The pharmacokinetics of honokiol have been explored in rats and mice; however, further research must be done in humans. Intravenous delivery of 5–10 mg/kg in rodent models has shown a plasma half-life of around 40–60 minutes while intraperitoneal injections of 250 mg/kg had a plasma half-life around 4–6 hours with maximum plasma concentration occurring between 20–30 minutes.
Honokiol is most commonly taken orally. There are a number of supplements available containing honokiol. Magnolia tea made from the bark of the tree is also a common delivery method of honokiol. Both Native Americans and Japanese medicine use tea gargles to treat toothaches and sore throats. Because honokiol is highly hydrophobic it must be dissolved in a lipid for many delivery methods. In many current animal studies the compound is dissolved in a lipid emollient and delivered through intraperitoneal injection. There is ongoing[when?] work developing liposomal emulsions for IV delivery.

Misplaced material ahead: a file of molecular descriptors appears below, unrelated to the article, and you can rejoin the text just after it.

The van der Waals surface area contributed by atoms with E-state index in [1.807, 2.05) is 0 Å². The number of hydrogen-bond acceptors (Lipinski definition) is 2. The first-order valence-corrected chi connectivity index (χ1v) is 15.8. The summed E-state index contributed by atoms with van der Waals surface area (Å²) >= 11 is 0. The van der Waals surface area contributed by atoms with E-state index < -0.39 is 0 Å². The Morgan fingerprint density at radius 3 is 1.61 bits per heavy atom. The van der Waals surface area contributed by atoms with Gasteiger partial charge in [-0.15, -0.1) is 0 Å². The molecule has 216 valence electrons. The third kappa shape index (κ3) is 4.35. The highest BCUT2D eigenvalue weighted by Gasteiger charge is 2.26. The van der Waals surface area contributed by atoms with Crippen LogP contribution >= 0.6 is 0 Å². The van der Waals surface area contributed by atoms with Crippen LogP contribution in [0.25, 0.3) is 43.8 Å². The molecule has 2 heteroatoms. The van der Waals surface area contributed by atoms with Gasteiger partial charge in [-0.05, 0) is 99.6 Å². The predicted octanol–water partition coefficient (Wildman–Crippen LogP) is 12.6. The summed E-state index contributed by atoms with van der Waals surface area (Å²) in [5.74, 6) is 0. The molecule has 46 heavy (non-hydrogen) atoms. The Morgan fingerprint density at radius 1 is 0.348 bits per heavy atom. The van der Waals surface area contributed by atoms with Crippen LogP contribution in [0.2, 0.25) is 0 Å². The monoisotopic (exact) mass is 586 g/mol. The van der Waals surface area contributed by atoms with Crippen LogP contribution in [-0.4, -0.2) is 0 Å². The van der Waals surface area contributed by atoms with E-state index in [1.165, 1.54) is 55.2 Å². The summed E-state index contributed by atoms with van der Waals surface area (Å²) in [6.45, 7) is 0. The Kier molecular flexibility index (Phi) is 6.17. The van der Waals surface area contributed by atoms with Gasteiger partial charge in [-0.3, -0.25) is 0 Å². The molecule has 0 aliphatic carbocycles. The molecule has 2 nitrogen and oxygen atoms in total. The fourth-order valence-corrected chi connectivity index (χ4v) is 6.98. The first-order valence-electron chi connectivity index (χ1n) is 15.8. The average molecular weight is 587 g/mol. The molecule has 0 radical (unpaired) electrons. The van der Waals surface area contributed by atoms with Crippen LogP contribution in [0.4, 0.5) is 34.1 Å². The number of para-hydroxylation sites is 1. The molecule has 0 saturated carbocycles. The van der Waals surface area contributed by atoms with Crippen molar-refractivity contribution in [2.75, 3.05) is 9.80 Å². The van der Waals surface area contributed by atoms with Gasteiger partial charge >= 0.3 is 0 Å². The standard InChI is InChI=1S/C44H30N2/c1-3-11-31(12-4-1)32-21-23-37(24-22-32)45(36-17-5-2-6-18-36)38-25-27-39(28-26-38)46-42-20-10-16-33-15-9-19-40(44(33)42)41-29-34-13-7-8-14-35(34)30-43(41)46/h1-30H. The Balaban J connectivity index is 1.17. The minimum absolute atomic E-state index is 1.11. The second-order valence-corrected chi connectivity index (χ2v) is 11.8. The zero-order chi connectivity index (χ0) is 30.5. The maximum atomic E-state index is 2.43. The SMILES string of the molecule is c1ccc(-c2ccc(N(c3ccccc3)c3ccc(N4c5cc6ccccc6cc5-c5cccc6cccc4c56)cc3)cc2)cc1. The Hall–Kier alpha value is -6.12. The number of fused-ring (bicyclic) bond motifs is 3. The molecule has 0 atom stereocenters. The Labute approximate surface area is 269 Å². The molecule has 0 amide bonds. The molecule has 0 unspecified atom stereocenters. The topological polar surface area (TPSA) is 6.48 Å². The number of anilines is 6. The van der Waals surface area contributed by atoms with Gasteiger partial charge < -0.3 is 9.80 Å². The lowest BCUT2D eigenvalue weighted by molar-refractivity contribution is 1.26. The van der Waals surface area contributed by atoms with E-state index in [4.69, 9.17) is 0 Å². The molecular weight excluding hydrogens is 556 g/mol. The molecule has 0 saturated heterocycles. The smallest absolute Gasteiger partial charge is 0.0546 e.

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- Heal Magnolias, Emory Magazine, Spring 2004